Statement by Women's March condemns antisemitism

The statement comes after actress Alyssa Milano said she would not speak at the next Women’s March if it is organized by Sarsour and Mallory, who have not been willing to condemn Farrakhan.

November 13, 2018 08:41
2 minute read.
Louis Farrakhan

NATION OF ISLAM leader Louis Farrakhan addresses of marchers at the Mall in Washington, DC, during the ‘Million Man March’ in 1995. (photo credit: MIKE THEILER/REUTERS)


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The Women’s March said its leaders “reject antisemitism in all its forms,” and that it stands with leaders Linda Sarsour and Tamika Mallory, who have been accused of aligning themselves with Louis Farrakhan.

The statement posted Friday on social media comes after actress and activist Alyssa Milano said she would not speak at the next Women’s March if it is organized by Sarsour and Mallory, who have not been willing to condemn Farrakhan. The Nation of Islam leader has made antisemitic and bigoted statements for decades, most recently comparing Jews to termites and tweeting in March that “Jews have control over” the FBI.

Jewish actress Debra Messing joined Milano in criticizing the Women’s March leaders.

“We recognize the danger of hate rhetoric by public figures. We want to say emphatically that we do not support or endorse statements made by Minister Louis Farrakhan about women, Jewish and LGBTQ communities,” the Women’s March statement said.

In her comments about the group, Milano said she was looking specifically for a condemnation of Farrakhan by Mallory and Sarsour.

Mallory is co-president of the Women’s March and Sarsour serves on its board. Mallory has praised Farrakhan and attended his events, including a recent one in which he asserted that Jews control the media, Hollywood and Mexico.

In its statement, the march accused those on the right of trying to drive a wedge between various groups of women.

“It’s important to remember that many on the right are thrilled to use any tool they can find to divide and undermine our movement — one that inspired the #WomensWave we saw this week in the midterm elections,” the statement said.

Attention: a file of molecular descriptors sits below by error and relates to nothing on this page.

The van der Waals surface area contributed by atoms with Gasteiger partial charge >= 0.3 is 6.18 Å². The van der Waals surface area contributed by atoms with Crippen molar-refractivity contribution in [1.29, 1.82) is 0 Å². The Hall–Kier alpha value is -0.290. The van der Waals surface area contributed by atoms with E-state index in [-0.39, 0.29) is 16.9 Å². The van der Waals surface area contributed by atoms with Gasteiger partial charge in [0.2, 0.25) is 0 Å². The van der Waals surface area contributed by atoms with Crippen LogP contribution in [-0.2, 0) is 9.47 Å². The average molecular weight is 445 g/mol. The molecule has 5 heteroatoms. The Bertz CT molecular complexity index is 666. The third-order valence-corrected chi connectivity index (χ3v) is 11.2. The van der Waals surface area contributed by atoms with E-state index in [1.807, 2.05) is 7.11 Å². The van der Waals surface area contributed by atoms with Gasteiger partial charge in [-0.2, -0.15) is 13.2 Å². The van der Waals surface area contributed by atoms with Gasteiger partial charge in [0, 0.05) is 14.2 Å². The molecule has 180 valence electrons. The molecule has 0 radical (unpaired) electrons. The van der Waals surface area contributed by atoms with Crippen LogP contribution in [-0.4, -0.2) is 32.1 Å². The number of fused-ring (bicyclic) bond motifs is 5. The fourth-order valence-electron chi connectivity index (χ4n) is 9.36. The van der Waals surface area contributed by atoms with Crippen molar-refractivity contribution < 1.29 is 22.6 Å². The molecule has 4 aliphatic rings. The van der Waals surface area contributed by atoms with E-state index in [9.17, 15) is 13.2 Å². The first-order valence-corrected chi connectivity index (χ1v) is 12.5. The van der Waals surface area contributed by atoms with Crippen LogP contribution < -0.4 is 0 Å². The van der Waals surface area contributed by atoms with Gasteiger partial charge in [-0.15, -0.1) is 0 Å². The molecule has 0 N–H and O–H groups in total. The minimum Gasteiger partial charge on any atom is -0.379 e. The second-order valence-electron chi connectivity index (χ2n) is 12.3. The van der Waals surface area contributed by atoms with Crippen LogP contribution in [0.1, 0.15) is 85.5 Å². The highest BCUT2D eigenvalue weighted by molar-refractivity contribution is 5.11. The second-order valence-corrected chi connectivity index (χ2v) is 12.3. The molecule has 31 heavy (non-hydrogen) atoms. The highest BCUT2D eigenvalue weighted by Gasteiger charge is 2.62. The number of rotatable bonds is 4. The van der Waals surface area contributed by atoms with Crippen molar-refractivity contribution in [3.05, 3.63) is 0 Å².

The statement defended Sarsour and Mallory.

“Our women of color leaders at the Women’s March have risked their safety to build a bold direct action strategy that addresses the real threat against our communities and country — the threat of white nationalism, which is fueled by anti-Black racism and antisemitism,” it said.

“We all know the real cause of violence and oppression of our communities. This is well-documented and inspired by vile rhetoric coming from the Trump administration and from members of the Republican Party,” the statement concluded.

The Women’s March is planning another march in Washington, D.C., for Jan. 19.

Milano criticized Mallory and Sarsour in an article earlier this month in the Advocate for not distancing themselves from Farrakhan, who also has repeatedly made homophobic and transphobic comments.

“Any time that there is any bigotry or anti-Semitism in that respect, it needs to be called out and addressed,” she said. “I’m disappointed in the leadership of the Women’s March that they haven’t done it adequately.”

Earlier this year, after Mallory was criticized for not speaking out after she attended the event during which Farrakhan said “The powerful Jews are my enemy,” Sarsour defended Mallory.

“I will not sit back while a strong, bold, unapologetic, committed Black woman who risks her life every day to speak truth to power and organize and mobilize movements is questioned, berated and abused,” Sarsour wrote on Facebook. “I stand with Tamika Mallory every day, with every fiber of my being because she has so much of what we need in the movement right now to win.”

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